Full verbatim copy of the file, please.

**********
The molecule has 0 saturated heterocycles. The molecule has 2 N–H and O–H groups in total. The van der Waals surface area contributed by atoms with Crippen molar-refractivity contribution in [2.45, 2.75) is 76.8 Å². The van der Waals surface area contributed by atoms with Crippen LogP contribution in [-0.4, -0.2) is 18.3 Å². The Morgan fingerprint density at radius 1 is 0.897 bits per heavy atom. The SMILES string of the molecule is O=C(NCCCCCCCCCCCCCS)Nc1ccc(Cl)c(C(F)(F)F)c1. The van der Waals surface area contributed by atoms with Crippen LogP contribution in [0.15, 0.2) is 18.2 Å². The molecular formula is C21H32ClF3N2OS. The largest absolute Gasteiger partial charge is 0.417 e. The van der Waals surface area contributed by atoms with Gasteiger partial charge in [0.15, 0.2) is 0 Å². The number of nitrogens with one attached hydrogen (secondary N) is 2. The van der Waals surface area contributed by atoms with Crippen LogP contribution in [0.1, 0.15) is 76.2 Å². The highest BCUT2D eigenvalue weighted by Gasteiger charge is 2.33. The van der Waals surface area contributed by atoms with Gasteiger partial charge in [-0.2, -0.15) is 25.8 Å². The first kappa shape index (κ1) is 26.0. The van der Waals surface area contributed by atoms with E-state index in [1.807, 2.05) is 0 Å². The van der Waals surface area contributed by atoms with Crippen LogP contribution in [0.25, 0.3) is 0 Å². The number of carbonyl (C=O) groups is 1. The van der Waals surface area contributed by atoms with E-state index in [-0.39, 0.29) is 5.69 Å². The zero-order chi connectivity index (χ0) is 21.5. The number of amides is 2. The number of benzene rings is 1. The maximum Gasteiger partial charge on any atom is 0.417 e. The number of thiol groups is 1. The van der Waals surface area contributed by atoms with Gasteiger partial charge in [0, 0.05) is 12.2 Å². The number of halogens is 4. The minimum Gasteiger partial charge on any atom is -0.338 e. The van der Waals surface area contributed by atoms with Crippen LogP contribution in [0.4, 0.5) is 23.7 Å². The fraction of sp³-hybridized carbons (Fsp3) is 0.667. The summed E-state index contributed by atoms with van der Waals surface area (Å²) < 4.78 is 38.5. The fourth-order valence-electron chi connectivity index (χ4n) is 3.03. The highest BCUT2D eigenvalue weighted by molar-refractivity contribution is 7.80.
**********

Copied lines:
The molecule has 0 saturated heterocycles. The molecule has 2 N–H and O–H groups in total. The van der Waals surface area contributed by atoms with Crippen molar-refractivity contribution in [2.45, 2.75) is 76.8 Å². The van der Waals surface area contributed by atoms with Crippen LogP contribution in [-0.4, -0.2) is 18.3 Å². The Morgan fingerprint density at radius 1 is 0.897 bits per heavy atom. The SMILES string of the molecule is O=C(NCCCCCCCCCCCCCS)Nc1ccc(Cl)c(C(F)(F)F)c1. The van der Waals surface area contributed by atoms with Crippen LogP contribution in [0.15, 0.2) is 18.2 Å². The molecular formula is C21H32ClF3N2OS. The largest absolute Gasteiger partial charge is 0.417 e. The van der Waals surface area contributed by atoms with Gasteiger partial charge in [0.15, 0.2) is 0 Å². The number of nitrogens with one attached hydrogen (secondary N) is 2. The van der Waals surface area contributed by atoms with Crippen LogP contribution in [0.1, 0.15) is 76.2 Å². The highest BCUT2D eigenvalue weighted by Gasteiger charge is 2.33. The van der Waals surface area contributed by atoms with Gasteiger partial charge in [-0.2, -0.15) is 25.8 Å². The first kappa shape index (κ1) is 26.0. The van der Waals surface area contributed by atoms with E-state index in [1.807, 2.05) is 0 Å². The van der Waals surface area contributed by atoms with Crippen LogP contribution in [0.25, 0.3) is 0 Å². The number of carbonyl (C=O) groups is 1. The van der Waals surface area contributed by atoms with E-state index in [-0.39, 0.29) is 5.69 Å². The zero-order chi connectivity index (χ0) is 21.5. The number of amides is 2. The number of benzene rings is 1. The maximum Gasteiger partial charge on any atom is 0.417 e. The number of thiol groups is 1. The van der Waals surface area contributed by atoms with Gasteiger partial charge in [0, 0.05) is 12.2 Å². The number of halogens is 4. The minimum Gasteiger partial charge on any atom is -0.338 e. The van der Waals surface area contributed by atoms with Crippen LogP contribution in [0.4, 0.5) is 23.7 Å². The fraction of sp³-hybridized carbons (Fsp3) is 0.667. The summed E-state index contributed by atoms with van der Waals surface area (Å²) < 4.78 is 38.5. The fourth-order valence-electron chi connectivity index (χ4n) is 3.03. The highest BCUT2D eigenvalue weighted by molar-refractivity contribution is 7.80.